David Cage Says Video Game Narratives Are Still Inferior to Films
David Cage, head of developer Quantic Dream along with writer and director of Omikron: The Nomad Soul, Indigo Prophecy, Heavy Rain, and Beyond: Two Souls, has become well known for the cinematic style of his games. Those three titles rely heavily on cutscenes while also giving the player choices that change the story. In an interview with Play Magazine, Cage said that he wants to tell stories with a "3D script that includes time, space and interactivity" instead of a "2D script, like a film, which just moves through time and space."
Cage has been praised for his writing, winning the BAFTA Games Award for Story and being called a "genius" and one of the best writers in gaming by Warren Spector, co-creator of Deus Ex, System Shock, and Thief. In the interview with Play, Cage stated his belief that "[b]y far, video games are the most fascinating medium mankind has ever created" but "we have nothing in games that gets anywhere near to a good film in terms of narrative and characterization."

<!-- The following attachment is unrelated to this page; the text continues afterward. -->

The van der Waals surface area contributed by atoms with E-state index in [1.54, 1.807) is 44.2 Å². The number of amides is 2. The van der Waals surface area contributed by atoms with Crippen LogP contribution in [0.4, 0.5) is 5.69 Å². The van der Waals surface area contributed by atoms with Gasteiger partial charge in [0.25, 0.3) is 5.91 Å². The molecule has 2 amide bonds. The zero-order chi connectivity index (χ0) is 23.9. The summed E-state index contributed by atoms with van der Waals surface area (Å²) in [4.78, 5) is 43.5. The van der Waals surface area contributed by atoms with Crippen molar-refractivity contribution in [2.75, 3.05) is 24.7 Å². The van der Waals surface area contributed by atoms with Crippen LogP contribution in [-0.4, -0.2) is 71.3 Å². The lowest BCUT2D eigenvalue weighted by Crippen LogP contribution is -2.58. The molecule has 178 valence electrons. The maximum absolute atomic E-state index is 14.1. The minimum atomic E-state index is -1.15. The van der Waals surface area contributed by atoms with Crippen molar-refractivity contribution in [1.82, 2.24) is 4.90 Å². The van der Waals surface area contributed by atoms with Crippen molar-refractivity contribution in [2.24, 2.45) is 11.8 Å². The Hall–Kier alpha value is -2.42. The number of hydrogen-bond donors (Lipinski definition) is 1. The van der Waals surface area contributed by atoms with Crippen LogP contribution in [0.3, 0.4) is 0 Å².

David Cage's Games Imitate Films By Using Motion-Captured Actors
David Cage also spoke out against the game industry's "restrictive idea of interactivity" that revolves around "performing physical actions, like shooting or jumping, in loops." Many have argued that David Cage's titles are more film than video game because of their reliance on quick-time events and context sensitive button prompts to make up most of the gameplay.
In response to this Cage says:
My characters don't carry guns or shoot every person they meet. They lead normal lives and do mundane things. They have emotions and relationships. This, to me, is what interactivity is about--creating real empathy between a player and their character. But games are a conservative industry. It's hard to convince hardcore players to accept these new kinds of interactivity.
David Cage's Heavy Reliance On Button Prompts Has Annoyed Many Gamers
David Cage believes that video games have "the power to make you think in ways that books and films have not achieved" and that we "currently use them as a toy, but they have the potential to be meaningful." Still, Cage believes that games won't reach their potential within his lifetime because the games industry isn't receptive to "different creative directions."